UAL747 From , joined Dec 1969, posts, RR: Posted (7 years 11 months 2 weeks 6 days 14 hours ago) and read 2222 times:
It's all starting to make sense now. A few weeks ago I went into my Dad's office to say hi. He wouldn't speak or even look at me. Then, I went to my grandparents house afterward to visit them. He called to their house telling them that he was coming over to pick something. He saw my car and me standing out in front, and he turned around in the driveway and left. I've called about 5 times over the course of 3 weeks, he wouldn't return my phone calls.
Turns out, he found out I'm gay. I'm at a loss as of what to do. He won't talk to me. I have been feeling that something funny was going on, but after my mom confirmed it, it makes sense. My mom has known for 3 years. My dad is a typical conservative Oklahoman. He's honestly brilliant, but I've heard him make many jokes about homosexuals, in front of me. Well, he used the term faggots. And he always talked about how he hated them. He found out that a restaurant was run by two gay men, and he now refuses to eat there, even though the food is outstanding.
My dad and I have never been close, but it still feels like shit.
TheCoz From , joined Dec 1969, posts, RR: Reply 1, posted (7 years 11 months 2 weeks 6 days 14 hours ago) and read 2197 times:
He's obviously torn between his love for you, and his hatred for the homosexual lifestyle. That's got to be very difficult emotionally. If he know's what's right, he'll choose the love of his son over the hatred of homosexuality.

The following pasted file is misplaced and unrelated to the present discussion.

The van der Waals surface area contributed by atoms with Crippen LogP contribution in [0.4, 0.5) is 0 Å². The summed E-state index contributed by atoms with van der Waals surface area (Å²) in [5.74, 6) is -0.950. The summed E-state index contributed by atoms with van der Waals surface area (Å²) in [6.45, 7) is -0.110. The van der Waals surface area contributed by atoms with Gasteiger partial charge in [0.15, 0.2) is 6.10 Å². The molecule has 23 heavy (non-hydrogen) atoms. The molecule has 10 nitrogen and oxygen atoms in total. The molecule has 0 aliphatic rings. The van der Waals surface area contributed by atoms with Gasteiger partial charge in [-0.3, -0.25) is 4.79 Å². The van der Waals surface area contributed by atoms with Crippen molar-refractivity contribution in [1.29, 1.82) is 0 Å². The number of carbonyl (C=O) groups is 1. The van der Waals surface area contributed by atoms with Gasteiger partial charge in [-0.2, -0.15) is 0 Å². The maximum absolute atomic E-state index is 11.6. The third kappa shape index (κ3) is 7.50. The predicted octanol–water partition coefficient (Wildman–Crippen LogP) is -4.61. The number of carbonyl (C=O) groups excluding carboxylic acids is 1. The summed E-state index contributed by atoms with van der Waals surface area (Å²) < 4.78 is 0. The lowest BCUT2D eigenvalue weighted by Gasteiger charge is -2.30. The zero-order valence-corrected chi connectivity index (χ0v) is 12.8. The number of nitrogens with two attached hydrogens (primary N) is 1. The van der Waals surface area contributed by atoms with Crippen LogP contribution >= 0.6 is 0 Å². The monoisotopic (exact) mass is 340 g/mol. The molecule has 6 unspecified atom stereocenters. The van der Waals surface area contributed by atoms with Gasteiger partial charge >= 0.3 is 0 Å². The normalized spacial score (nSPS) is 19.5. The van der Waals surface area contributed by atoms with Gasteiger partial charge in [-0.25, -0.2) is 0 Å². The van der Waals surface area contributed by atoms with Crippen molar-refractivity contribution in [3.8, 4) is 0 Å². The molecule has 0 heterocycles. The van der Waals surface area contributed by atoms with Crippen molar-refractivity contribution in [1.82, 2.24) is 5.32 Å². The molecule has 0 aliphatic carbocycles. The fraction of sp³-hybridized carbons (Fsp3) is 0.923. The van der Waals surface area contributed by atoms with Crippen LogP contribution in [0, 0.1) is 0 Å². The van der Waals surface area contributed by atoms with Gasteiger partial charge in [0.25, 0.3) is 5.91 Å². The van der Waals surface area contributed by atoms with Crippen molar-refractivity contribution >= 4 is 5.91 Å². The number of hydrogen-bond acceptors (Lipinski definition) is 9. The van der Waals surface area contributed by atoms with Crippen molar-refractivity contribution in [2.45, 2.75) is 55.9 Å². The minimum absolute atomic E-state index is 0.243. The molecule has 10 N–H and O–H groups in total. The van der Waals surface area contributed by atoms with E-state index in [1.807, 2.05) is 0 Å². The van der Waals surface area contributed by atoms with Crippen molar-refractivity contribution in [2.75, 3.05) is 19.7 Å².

Ted747 From Australia, joined Jul 2003, 195 posts, RR: 2 Reply 2, posted (7 years 11 months 2 weeks 6 days 14 hours ago) and read 2196 times:
A best mate of mine told his parents whilst he was living with us that he was gay. His father in particular was devastated. The whole silent treatment thing and he even lived in another state. It took time but all is good now.
Mate - your dad needs time. Like the saying time heals everything. At least your have your Mum and I am sure you have a whole bunch of friends about to support you.
AC_A340 From Canada, joined Sep 1999, 2251 posts, RR: 2 Reply 3, posted (7 years 11 months 2 weeks 6 days 14 hours ago) and read 2192 times:
I'm sorry to hear that. It is really alarming how family members can't be more supportive and caring. While I don't have any advice for you since I've never been in your situation, all I can say is, I hope your dad comes around because you're still the same person and his son. I hope you can find a good support network..
TedTAce From , joined Dec 1969, posts, RR: Reply 4, posted (7 years 11 months 2 weeks 6 days 14 hours ago) and read 2188 times:
While I wish I knew what your situation was like first hand so I could properly empathize, the fact is I don't. I hope your dad 'wakes up'. Maybe a family function like Thanksgiving will 'force the issue'.
If your dad is as analytical as you say, stick with the facts, and keep your emotions as far away from it as possible. Tell him your sorry if he's dissapointed in you because you decieved him about being gay all this time, but let him know that your life is not something you choose. No son WANTS to let their parents down/dissapoint them; but this is life, not fairytale land..
Jean Leloup From Canada, joined Apr 2001, 2106 posts, RR: 23 Reply 5, posted (7 years 11 months 2 weeks 6 days 14 hours ago) and read 2187 times:
Indeed. I'm sure he really loves you, or else this wouldn't be so hard for him. If he has a good head on his shoulders, as you say, and if your mom is on your side, hopefully he'll come to his senses soon enough. Hang in there.
By the way, he didn't find out by perusing the latest a.net picture threads, did he?
AA777 From United States of America, joined May 1999, 2471 posts, RR: 31 Reply 9, posted (7 years 11 months 2 weeks 6 days 14 hours ago) and read 2154 times: